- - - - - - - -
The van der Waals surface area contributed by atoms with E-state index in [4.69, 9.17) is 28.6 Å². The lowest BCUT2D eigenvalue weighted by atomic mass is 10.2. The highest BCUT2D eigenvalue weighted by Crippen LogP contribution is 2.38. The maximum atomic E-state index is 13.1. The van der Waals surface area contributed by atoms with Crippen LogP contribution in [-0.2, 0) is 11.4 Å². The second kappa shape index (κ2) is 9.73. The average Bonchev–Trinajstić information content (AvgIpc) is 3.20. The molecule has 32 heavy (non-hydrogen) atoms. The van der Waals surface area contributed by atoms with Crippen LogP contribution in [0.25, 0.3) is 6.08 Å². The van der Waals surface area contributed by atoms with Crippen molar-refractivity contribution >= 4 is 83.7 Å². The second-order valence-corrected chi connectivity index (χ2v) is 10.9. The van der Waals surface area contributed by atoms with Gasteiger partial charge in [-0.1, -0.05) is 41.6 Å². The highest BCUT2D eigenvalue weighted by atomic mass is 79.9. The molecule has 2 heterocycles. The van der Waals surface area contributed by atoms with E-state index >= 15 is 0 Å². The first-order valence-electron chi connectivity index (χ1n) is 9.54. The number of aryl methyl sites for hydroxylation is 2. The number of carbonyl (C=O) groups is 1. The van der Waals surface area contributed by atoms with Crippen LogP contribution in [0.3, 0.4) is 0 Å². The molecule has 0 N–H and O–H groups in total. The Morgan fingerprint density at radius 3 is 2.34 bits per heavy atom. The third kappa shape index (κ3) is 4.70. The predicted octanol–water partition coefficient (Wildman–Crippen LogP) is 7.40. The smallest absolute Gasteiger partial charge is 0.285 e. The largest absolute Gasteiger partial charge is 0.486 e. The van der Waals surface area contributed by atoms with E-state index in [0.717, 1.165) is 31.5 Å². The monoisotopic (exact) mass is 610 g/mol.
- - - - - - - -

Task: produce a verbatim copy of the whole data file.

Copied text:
The van der Waals surface area contributed by atoms with E-state index in [4.69, 9.17) is 28.6 Å². The lowest BCUT2D eigenvalue weighted by atomic mass is 10.2. The highest BCUT2D eigenvalue weighted by Crippen LogP contribution is 2.38. The maximum atomic E-state index is 13.1. The van der Waals surface area contributed by atoms with Crippen LogP contribution in [-0.2, 0) is 11.4 Å². The second kappa shape index (κ2) is 9.73. The average Bonchev–Trinajstić information content (AvgIpc) is 3.20. The molecule has 32 heavy (non-hydrogen) atoms. The van der Waals surface area contributed by atoms with Crippen LogP contribution in [0.25, 0.3) is 6.08 Å². The van der Waals surface area contributed by atoms with Crippen molar-refractivity contribution >= 4 is 83.7 Å². The second-order valence-corrected chi connectivity index (χ2v) is 10.9. The van der Waals surface area contributed by atoms with Gasteiger partial charge in [-0.1, -0.05) is 41.6 Å². The highest BCUT2D eigenvalue weighted by atomic mass is 79.9. The molecule has 2 heterocycles. The van der Waals surface area contributed by atoms with E-state index >= 15 is 0 Å². The first-order valence-electron chi connectivity index (χ1n) is 9.54. The number of aryl methyl sites for hydroxylation is 2. The number of carbonyl (C=O) groups is 1. The van der Waals surface area contributed by atoms with Crippen LogP contribution in [0.3, 0.4) is 0 Å². The molecule has 0 N–H and O–H groups in total. The Morgan fingerprint density at radius 3 is 2.34 bits per heavy atom. The third kappa shape index (κ3) is 4.70. The predicted octanol–water partition coefficient (Wildman–Crippen LogP) is 7.40. The smallest absolute Gasteiger partial charge is 0.285 e. The largest absolute Gasteiger partial charge is 0.486 e. The van der Waals surface area contributed by atoms with E-state index in [0.717, 1.165) is 31.5 Å². The monoisotopic (exact) mass is 610 g/mol.